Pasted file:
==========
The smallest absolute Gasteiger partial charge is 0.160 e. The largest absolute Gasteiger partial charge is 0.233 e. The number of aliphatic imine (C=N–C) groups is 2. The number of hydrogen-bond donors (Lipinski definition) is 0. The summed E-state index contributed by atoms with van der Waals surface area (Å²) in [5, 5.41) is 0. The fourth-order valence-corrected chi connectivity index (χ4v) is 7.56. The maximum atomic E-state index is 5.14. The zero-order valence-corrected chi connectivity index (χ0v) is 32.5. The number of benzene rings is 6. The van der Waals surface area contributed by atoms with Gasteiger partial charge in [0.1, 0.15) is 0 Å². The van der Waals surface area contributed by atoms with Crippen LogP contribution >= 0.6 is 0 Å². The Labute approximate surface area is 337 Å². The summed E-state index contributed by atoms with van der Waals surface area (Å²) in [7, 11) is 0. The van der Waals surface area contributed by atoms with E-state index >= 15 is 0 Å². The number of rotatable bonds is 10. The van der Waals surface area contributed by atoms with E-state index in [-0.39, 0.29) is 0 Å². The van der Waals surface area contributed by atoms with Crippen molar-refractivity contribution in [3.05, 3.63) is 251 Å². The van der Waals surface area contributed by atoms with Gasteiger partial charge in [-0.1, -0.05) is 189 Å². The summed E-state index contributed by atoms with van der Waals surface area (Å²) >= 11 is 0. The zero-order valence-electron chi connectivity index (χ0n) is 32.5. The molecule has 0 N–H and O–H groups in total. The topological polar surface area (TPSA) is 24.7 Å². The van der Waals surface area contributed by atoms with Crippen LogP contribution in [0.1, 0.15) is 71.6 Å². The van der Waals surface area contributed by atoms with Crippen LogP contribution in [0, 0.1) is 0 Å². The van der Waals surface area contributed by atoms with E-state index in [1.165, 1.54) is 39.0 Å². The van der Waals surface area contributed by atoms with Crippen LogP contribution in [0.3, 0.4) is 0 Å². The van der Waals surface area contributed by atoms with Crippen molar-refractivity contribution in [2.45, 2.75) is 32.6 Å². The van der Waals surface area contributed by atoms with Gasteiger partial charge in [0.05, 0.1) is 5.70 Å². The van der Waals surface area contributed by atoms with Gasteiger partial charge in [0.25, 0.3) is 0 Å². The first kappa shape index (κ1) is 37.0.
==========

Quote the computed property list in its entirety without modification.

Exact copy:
The smallest absolute Gasteiger partial charge is 0.160 e. The largest absolute Gasteiger partial charge is 0.233 e. The number of aliphatic imine (C=N–C) groups is 2. The number of hydrogen-bond donors (Lipinski definition) is 0. The summed E-state index contributed by atoms with van der Waals surface area (Å²) in [5, 5.41) is 0. The fourth-order valence-corrected chi connectivity index (χ4v) is 7.56. The maximum atomic E-state index is 5.14. The zero-order valence-corrected chi connectivity index (χ0v) is 32.5. The number of benzene rings is 6. The van der Waals surface area contributed by atoms with Gasteiger partial charge in [0.1, 0.15) is 0 Å². The van der Waals surface area contributed by atoms with Crippen LogP contribution >= 0.6 is 0 Å². The Labute approximate surface area is 337 Å². The summed E-state index contributed by atoms with van der Waals surface area (Å²) in [7, 11) is 0. The van der Waals surface area contributed by atoms with E-state index >= 15 is 0 Å². The number of rotatable bonds is 10. The van der Waals surface area contributed by atoms with E-state index in [-0.39, 0.29) is 0 Å². The van der Waals surface area contributed by atoms with Crippen molar-refractivity contribution in [3.05, 3.63) is 251 Å². The van der Waals surface area contributed by atoms with Gasteiger partial charge in [-0.1, -0.05) is 189 Å². The summed E-state index contributed by atoms with van der Waals surface area (Å²) >= 11 is 0. The zero-order valence-electron chi connectivity index (χ0n) is 32.5. The molecule has 0 N–H and O–H groups in total. The topological polar surface area (TPSA) is 24.7 Å². The van der Waals surface area contributed by atoms with Crippen LogP contribution in [0.1, 0.15) is 71.6 Å². The van der Waals surface area contributed by atoms with Crippen LogP contribution in [0, 0.1) is 0 Å². The van der Waals surface area contributed by atoms with E-state index in [1.165, 1.54) is 39.0 Å². The van der Waals surface area contributed by atoms with Crippen LogP contribution in [0.3, 0.4) is 0 Å². The van der Waals surface area contributed by atoms with Crippen molar-refractivity contribution in [2.45, 2.75) is 32.6 Å². The van der Waals surface area contributed by atoms with Gasteiger partial charge in [0.05, 0.1) is 5.70 Å². The van der Waals surface area contributed by atoms with Gasteiger partial charge in [0.25, 0.3) is 0 Å². The first kappa shape index (κ1) is 37.0.